How To Discover What You Really Want

“It’s important to know the real you. For years I didn’t know who I was. So I went to a psychiatrist. He took one look at me and said: ‘This is not you'”.

Jackie Mason

How To Discover What You Really Want

We all want more or less the same sort of things in our lives. Health, happiness, family, friends. A sense of self realization, a feeling of belonging, to reach our goals and so on.

It’s how we achieve all this that matters most of all.

We want to be able to spend our time on activities which involve our passion and which reflect and further our values.

Particularly in our working lives, which make up around a third of our total lifetime, we want to be engaged in activities that correspond with who we really are.

You probably don’t need to consult a psychiatrist to find out who you really are, as in the comedy quip by stand up comedian Jackie Mason. But we should aim to make sure that the way we spend our working life enables our true passions, values and goals to be realized

The trouble is that a lot of people find themselves ending up in jobs in which their passions, values and goals come second place or lower – or even end up abandoned or forgotten about completely.

It’s easy to get drawn into the daily grind of earning a living, paying the bills and consuming. Buying more and more things that we think we ought to have.

Or trying to keep up with other people or doing what is expected of us, but which isn’t actually we ourselves really want. All this has also happened to me in the past.

To live our lives the way we really want, then we need to take the time to stop and think about and identify what it is we really want.

That way we’ll be in a better position to choose and take action to do what we really want and avoid spending our time on activities that aren’t what we want. Simple isn’t it?

So how do we work out what we really want in our working lives and what we don’t want?

Here are my thoughts on this…

Some Tips For Finding Out What You Really Want in Your Working Life

Ask yourself some questions.

First the obvious one. What do you really want in your working life?

People are often more clear about what they don’t want. But what they do want is sometimes not so easy to work out. What we think we want is often influenced by other people, by the friends we keep, by our upbringing or our cultural conditioning.

We have to go one step further and not just think about what we don’t want, but also about what we really DO want.

What we want in life affects both our working lives and our free time. They both impact on each other, so it’s not so easy to separate the one from the other.

You can often find strong clues to what you really want in your working life from your free time interests.

Our leisure interests often reflect more honestly what we really like and dislike. So ask yourself: what do I like doing most in my free time?

You can also ask some deeper questions. For example, what would you like to change most of all in the world? What do you think is the most pressing problem people face right now?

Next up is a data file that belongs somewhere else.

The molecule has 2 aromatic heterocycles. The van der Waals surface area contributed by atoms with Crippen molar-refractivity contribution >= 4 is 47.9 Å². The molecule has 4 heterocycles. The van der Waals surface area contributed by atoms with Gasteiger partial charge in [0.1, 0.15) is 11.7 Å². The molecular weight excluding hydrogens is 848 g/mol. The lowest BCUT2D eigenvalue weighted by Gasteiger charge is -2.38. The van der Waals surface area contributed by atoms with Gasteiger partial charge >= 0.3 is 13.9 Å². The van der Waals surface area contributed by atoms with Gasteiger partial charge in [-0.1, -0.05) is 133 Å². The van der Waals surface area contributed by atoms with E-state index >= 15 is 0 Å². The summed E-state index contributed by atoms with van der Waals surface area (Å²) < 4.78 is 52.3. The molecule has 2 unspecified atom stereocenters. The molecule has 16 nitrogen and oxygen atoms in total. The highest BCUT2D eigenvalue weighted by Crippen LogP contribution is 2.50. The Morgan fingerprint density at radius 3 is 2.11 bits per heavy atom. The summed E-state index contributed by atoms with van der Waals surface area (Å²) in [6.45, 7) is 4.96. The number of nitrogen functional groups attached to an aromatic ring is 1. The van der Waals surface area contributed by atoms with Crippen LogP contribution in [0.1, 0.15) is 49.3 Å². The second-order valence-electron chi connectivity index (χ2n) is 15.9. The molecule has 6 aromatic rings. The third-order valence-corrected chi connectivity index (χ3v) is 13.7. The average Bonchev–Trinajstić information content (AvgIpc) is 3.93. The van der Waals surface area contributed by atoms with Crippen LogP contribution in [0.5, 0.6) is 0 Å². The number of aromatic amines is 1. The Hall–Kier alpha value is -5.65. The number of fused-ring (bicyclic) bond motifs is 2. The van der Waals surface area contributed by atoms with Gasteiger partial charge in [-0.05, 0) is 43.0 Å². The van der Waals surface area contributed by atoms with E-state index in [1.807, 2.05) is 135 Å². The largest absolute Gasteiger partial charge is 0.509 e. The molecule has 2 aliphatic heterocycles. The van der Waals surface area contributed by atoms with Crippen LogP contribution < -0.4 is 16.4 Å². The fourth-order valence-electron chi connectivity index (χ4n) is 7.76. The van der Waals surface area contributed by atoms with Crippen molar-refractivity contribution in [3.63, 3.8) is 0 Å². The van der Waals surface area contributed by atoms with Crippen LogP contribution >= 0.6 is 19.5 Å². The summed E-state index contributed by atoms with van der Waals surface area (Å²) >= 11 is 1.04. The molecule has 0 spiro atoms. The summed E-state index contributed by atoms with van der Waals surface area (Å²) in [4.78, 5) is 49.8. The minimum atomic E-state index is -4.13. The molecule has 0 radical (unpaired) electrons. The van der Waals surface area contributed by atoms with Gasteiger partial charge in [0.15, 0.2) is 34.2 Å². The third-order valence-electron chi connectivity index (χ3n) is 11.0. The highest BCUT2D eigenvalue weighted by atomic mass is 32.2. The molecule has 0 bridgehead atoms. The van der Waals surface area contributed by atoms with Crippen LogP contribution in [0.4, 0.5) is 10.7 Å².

What would be your “perfect day”? What would you do, how would you spend it? Where, and with whom?

What would be your ideal “millionaire lifestyle”? Do you really need a million Dollars to live it? Probably not! Describe it in detail to yourself.

There”s also the “gravestone exercise”. For this you ask the question: “What would you like the epitaph to be on your gravestone?”

Or how about if you were writing your autobiography. What would the main theme? What would you call it?

Imagine you were giving a public speech about the most important thing or activity or achievement in your life, what would it be about?

What if your older self were to meet your current younger self? What advice would your older self be giving your less experienced younger self about how to live your life for the future?

What I Discovered That I Really Wanted

When I did these exercises, I worked out that I like to be creative. Creative in the sense of being innovative, being able to change things, to do things in new ways, and to challenge the status quo.

I also like helping other people achieve things in life. I like to start new businesses, I like utilizing new technologies, especially the Web. And I also like to help others to do this. And I like to be in charge of my own work and destiny, to steer my own ship.

I also don’t like being stuck for a long time in the same cycle of repetition. I hate stagnation. There has to be progression. I don’t mean in terms of working the way up some organizational tier of management.

I’m talking about what I create and the value I offer, together with the experience and skills I can develop and tap into for this. And I like to see the results of my activities, the output, and how it helps other people.

Try This Exercise For Yourself!

So now it’s your turn. Think about what you really want in your working life. What matters most to you?

Don’t worry at this stage about whether you think it’s “unrealistic” or hopelessly idealistic. This is after all an important exercise. It’s about discovering “the Real You”. No need to consult a psychiatrist.

Just identify it and note it down. It doesn’t cost anything and it will give you clarity on how you should be moving on in the future. Good luck!

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